Defendants thereafter successfully moved for substitution of judge. 735 ILCS 5/2-1001 (West 2000). Defendants subsequently moved to dismiss plaintiffs' complaint pursuant to section 2-615 of the Code for failure to state a claim because plaintiffs' allegations were insufficient, as a matter of law, to establish that the full members had fiduciary obligations to the CBOT's minority members. Defendants filed a second motion to dismiss under Code section 2-619, supported by an affidavit of CBOT's chairman of the board of directors, containing a number of factual assertions related to the merits of the controversy.

Plaintiffs then successfully moved for substitution of judge. 735 ILCS 5/2-1001 (West 2000).

Thereafter, on November 15, 2000, plaintiffs filed an amended complaint, with leave of court, which included more detailed, factual allegations regarding the full members' domination and control over the CBOT. Among the allegations was plaintiffs' claim that the full member majority consistently had used its "overwhelming voting power" to dominate and control the corporation. *fn4 Plaintiffs further asserted that the full members utilized their voting power to enact rules which institutionalized the full members' control over the CBOT.

Plaintiffs again successfully moved for substitution of judge. 735 ILCS 5/2-1001 (West 2000).

On January 9, 2001, defendants filed new and separate motions to dismiss pursuant to sections 2-615 and 2-619 of the Code. In their section 2-615 motion, defendants argued that plaintiffs failed to allege any facts to support the conclusional allegation that CBOT's full members owe fiduciary duties to associate members and membership interest holders in connection with the allocation vote. Specifically, defendants noted that no Delaware law supported plaintiffs' argument that a stockholder can be held to have the fiduciary duties of a "controlling stockholder" based solely on his or her status as the owner of a particular class of stock that comprises a majority of the corporation's outstanding shares.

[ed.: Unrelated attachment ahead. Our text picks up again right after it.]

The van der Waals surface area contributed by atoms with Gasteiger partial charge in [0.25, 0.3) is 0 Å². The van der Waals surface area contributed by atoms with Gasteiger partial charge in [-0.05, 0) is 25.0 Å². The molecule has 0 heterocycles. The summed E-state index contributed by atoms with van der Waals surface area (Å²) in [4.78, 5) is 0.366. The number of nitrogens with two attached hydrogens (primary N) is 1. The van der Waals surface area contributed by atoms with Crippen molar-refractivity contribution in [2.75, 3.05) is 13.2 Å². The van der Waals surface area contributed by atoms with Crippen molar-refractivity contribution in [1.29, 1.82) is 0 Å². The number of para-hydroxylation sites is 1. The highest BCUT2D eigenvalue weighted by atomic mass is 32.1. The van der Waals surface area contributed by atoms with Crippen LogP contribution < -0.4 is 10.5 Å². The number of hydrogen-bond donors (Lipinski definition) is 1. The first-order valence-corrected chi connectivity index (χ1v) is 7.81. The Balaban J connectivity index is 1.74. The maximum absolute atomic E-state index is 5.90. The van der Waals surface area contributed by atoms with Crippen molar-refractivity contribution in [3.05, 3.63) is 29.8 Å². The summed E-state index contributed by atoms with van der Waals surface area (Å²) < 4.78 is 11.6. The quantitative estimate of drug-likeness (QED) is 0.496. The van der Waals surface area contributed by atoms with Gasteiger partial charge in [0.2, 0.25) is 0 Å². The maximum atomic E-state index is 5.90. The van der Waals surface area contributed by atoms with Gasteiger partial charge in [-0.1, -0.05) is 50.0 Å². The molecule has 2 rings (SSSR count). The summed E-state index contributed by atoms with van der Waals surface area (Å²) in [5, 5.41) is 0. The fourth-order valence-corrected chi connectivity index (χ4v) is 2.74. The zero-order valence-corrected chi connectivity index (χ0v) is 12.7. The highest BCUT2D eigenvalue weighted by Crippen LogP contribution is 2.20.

In their section 2-619 motion, treated by the circuit court as a section 2-619(a)(9) motion (other affirmative matter), defendants provided an affidavit of CBOT's corporate secretary, purporting to disprove an essential and central element of plaintiffs' case, relating to the alleged full members' dominance and control of CBOT's affairs through their potential voting power. Defendants insisted that Delaware law does not recognize the existence of a fiduciary duty in a situation hypothesized by plaintiffs, namely, where individual full members, as a majority, would cast their votes in favor of the restructuring and that individual associate members, as a minority, would vote against the restructuring.

Additionally, defendants contended that plaintiffs' complaint is an attack on the CBOT's board of directors; that plaintiffs do not allege the restructuring is not in the best interests of the CBOT; and that plaintiffs claim only one part of the restructuring approved by the board is unfair, namely, the allocation of shares among its members. Recognizing that plaintiffs could not succeed in an action directly against the board because of the protection afforded by the business judgment rule, defendants argued that plaintiffs instead sued five members who have not yet indicated that they intend to ...